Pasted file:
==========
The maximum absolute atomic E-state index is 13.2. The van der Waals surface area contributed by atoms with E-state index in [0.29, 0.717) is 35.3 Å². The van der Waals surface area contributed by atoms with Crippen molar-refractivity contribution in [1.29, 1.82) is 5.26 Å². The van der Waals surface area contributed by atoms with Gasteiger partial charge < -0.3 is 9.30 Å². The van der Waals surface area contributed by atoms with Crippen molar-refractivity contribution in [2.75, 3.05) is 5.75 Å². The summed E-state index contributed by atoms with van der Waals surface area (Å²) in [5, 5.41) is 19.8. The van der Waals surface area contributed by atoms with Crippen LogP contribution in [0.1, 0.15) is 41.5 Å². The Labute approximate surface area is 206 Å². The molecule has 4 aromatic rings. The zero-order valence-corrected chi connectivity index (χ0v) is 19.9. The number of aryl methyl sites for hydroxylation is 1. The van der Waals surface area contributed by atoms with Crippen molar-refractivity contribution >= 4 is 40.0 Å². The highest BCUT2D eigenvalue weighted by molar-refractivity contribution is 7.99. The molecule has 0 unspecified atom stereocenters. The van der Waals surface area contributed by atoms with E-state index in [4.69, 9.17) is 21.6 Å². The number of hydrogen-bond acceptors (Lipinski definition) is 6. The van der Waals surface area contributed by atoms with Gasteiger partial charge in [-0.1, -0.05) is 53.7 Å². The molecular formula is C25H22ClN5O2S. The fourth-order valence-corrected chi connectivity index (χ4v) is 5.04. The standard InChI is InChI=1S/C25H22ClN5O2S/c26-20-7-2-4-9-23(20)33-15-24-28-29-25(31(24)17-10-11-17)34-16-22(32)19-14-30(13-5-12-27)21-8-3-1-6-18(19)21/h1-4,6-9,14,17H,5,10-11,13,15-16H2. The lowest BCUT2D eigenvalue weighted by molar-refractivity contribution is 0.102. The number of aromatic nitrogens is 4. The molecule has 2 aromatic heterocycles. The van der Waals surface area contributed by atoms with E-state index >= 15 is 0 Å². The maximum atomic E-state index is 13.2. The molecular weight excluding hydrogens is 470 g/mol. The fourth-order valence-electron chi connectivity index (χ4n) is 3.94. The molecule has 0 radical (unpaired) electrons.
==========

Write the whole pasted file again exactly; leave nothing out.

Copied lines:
The maximum absolute atomic E-state index is 13.2. The van der Waals surface area contributed by atoms with E-state index in [0.29, 0.717) is 35.3 Å². The van der Waals surface area contributed by atoms with Crippen molar-refractivity contribution in [1.29, 1.82) is 5.26 Å². The van der Waals surface area contributed by atoms with Gasteiger partial charge < -0.3 is 9.30 Å². The van der Waals surface area contributed by atoms with Crippen molar-refractivity contribution in [2.75, 3.05) is 5.75 Å². The summed E-state index contributed by atoms with van der Waals surface area (Å²) in [5, 5.41) is 19.8. The van der Waals surface area contributed by atoms with Crippen LogP contribution in [0.1, 0.15) is 41.5 Å². The Labute approximate surface area is 206 Å². The molecule has 4 aromatic rings. The zero-order valence-corrected chi connectivity index (χ0v) is 19.9. The number of aryl methyl sites for hydroxylation is 1. The van der Waals surface area contributed by atoms with Crippen molar-refractivity contribution >= 4 is 40.0 Å². The highest BCUT2D eigenvalue weighted by molar-refractivity contribution is 7.99. The molecule has 0 unspecified atom stereocenters. The van der Waals surface area contributed by atoms with E-state index in [4.69, 9.17) is 21.6 Å². The number of hydrogen-bond acceptors (Lipinski definition) is 6. The van der Waals surface area contributed by atoms with Gasteiger partial charge in [-0.1, -0.05) is 53.7 Å². The molecular formula is C25H22ClN5O2S. The fourth-order valence-corrected chi connectivity index (χ4v) is 5.04. The standard InChI is InChI=1S/C25H22ClN5O2S/c26-20-7-2-4-9-23(20)33-15-24-28-29-25(31(24)17-10-11-17)34-16-22(32)19-14-30(13-5-12-27)21-8-3-1-6-18(19)21/h1-4,6-9,14,17H,5,10-11,13,15-16H2. The lowest BCUT2D eigenvalue weighted by molar-refractivity contribution is 0.102. The number of aromatic nitrogens is 4. The molecule has 2 aromatic heterocycles. The van der Waals surface area contributed by atoms with E-state index >= 15 is 0 Å². The maximum atomic E-state index is 13.2. The molecular weight excluding hydrogens is 470 g/mol. The fourth-order valence-electron chi connectivity index (χ4n) is 3.94. The molecule has 0 radical (unpaired) electrons.